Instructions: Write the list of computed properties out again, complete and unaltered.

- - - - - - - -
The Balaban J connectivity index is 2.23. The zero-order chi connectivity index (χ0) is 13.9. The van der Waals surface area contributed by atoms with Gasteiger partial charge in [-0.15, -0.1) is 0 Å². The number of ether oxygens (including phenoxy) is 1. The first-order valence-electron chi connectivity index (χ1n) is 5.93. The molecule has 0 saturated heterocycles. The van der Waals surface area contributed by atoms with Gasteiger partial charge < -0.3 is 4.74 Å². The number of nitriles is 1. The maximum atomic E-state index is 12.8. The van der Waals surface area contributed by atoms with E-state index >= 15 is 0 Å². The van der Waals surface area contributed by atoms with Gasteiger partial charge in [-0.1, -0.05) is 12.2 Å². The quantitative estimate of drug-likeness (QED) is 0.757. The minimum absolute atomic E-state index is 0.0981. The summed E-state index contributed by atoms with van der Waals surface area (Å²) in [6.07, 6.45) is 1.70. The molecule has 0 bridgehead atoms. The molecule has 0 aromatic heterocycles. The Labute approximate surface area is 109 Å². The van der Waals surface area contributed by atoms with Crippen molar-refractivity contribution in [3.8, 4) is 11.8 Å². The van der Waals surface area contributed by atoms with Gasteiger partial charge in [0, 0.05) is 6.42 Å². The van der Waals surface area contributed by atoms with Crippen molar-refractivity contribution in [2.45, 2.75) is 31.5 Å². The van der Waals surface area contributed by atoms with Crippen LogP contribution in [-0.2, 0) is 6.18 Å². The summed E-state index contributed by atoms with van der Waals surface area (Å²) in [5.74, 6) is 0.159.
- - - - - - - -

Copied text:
The Balaban J connectivity index is 2.23. The zero-order chi connectivity index (χ0) is 13.9. The van der Waals surface area contributed by atoms with Gasteiger partial charge in [-0.15, -0.1) is 0 Å². The number of ether oxygens (including phenoxy) is 1. The first-order valence-electron chi connectivity index (χ1n) is 5.93. The molecule has 0 saturated heterocycles. The van der Waals surface area contributed by atoms with Gasteiger partial charge < -0.3 is 4.74 Å². The number of nitriles is 1. The maximum atomic E-state index is 12.8. The van der Waals surface area contributed by atoms with E-state index >= 15 is 0 Å². The van der Waals surface area contributed by atoms with Gasteiger partial charge in [-0.1, -0.05) is 12.2 Å². The quantitative estimate of drug-likeness (QED) is 0.757. The minimum absolute atomic E-state index is 0.0981. The summed E-state index contributed by atoms with van der Waals surface area (Å²) in [6.07, 6.45) is 1.70. The molecule has 0 bridgehead atoms. The molecule has 0 aromatic heterocycles. The Labute approximate surface area is 109 Å². The van der Waals surface area contributed by atoms with Crippen molar-refractivity contribution in [3.8, 4) is 11.8 Å². The van der Waals surface area contributed by atoms with Gasteiger partial charge in [0, 0.05) is 6.42 Å². The van der Waals surface area contributed by atoms with Crippen molar-refractivity contribution in [2.45, 2.75) is 31.5 Å². The van der Waals surface area contributed by atoms with Crippen LogP contribution in [-0.2, 0) is 6.18 Å². The summed E-state index contributed by atoms with van der Waals surface area (Å²) in [5.74, 6) is 0.159.